Steak tartare is dry and underseasoned, while the pastry on an overly Stilton’d lamb pie is doughy and wet, needing to bake longer. (Rolls and tart crusts can suffer from the same problem.) And although this version of sole meuniere is pleasant — particularly the tiny and tender parsley potatoes it comes with — it’s not the perfectly browned, revelatory “morsel of perfection” Child describes in “My Life in France.”
If the food can be uneven, there are plenty of dishes that would have pleased the French Chef, who never objected to richness. Aside from a seasonal tomato menu, the food at Kitchen is quite heavy. An appetizer called “under glass” (circa 1903) features a Victorian display of mushrooms and cheese in a bell jar. The mushrooms are wild, the cheddar made at the restaurant by chef de cuisine Eric
LeBlanc. When the jar is lifted, the aroma wafts heavenly over the table. Tender oxtail is mounded on the plate, with pieces of brioche toast for constructing decadent sandwiches.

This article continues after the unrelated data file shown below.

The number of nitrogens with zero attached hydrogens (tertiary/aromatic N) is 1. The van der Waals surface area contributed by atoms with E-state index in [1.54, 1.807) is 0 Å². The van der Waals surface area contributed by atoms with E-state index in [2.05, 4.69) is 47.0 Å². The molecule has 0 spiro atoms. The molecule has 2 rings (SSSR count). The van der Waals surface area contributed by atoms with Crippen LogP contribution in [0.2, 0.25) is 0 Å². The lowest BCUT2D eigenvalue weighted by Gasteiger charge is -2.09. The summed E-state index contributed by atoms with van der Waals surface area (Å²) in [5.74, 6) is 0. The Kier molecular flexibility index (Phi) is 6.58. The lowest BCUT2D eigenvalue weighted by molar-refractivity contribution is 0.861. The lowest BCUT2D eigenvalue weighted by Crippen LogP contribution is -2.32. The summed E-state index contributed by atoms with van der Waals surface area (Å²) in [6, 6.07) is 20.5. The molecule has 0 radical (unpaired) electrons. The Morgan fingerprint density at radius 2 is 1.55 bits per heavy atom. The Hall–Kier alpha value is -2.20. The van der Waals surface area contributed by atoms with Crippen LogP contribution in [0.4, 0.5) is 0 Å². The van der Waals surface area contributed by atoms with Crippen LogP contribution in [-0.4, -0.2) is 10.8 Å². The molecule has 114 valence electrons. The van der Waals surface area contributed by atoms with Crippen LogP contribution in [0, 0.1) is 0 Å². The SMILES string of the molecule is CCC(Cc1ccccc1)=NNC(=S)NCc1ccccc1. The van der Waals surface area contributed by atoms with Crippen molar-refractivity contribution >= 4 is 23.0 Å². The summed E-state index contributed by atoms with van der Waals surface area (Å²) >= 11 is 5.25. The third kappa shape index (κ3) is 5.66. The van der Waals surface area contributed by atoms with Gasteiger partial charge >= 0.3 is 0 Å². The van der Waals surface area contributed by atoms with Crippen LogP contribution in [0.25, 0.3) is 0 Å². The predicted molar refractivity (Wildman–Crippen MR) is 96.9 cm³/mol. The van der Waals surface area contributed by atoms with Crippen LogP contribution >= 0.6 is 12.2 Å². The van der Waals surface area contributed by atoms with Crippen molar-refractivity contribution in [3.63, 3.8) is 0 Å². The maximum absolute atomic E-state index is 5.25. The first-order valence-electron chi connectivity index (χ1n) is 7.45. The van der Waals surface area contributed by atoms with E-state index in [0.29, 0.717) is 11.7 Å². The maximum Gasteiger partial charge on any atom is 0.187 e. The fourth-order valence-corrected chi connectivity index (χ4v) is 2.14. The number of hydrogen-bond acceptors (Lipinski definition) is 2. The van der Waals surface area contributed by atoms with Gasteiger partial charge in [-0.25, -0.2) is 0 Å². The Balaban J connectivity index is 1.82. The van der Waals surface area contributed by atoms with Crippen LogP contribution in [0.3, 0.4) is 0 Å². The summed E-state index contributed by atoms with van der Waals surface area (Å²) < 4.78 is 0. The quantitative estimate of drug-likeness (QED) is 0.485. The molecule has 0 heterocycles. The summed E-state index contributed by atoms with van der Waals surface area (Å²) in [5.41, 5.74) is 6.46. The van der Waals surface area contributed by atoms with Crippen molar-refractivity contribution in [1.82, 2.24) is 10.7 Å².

Tournedos Rossini (circa 1833) is a version of chef Marie-Antoine Carême’s classic recipe said to have been created for its namesake composer: a juicy, tender piece of beef, foie gras, and black truffles with Madeira sauce, with creamed spinach. Although we don’t taste a lot of foie gras, the dish shows why Carême rose to fame — and that there is considerable skill in Kitchen’s open kitchen. It is balanced, without going over the top.
As for lobster Thermidor (1894), it is entirely and excellently over the top. A casserole dish is packed with fresh, properly cooked lobster meat, flour-based gnocchi, and spinach, all bound together with cream and cheese, brightened with mustard and topped with breadcrumbs.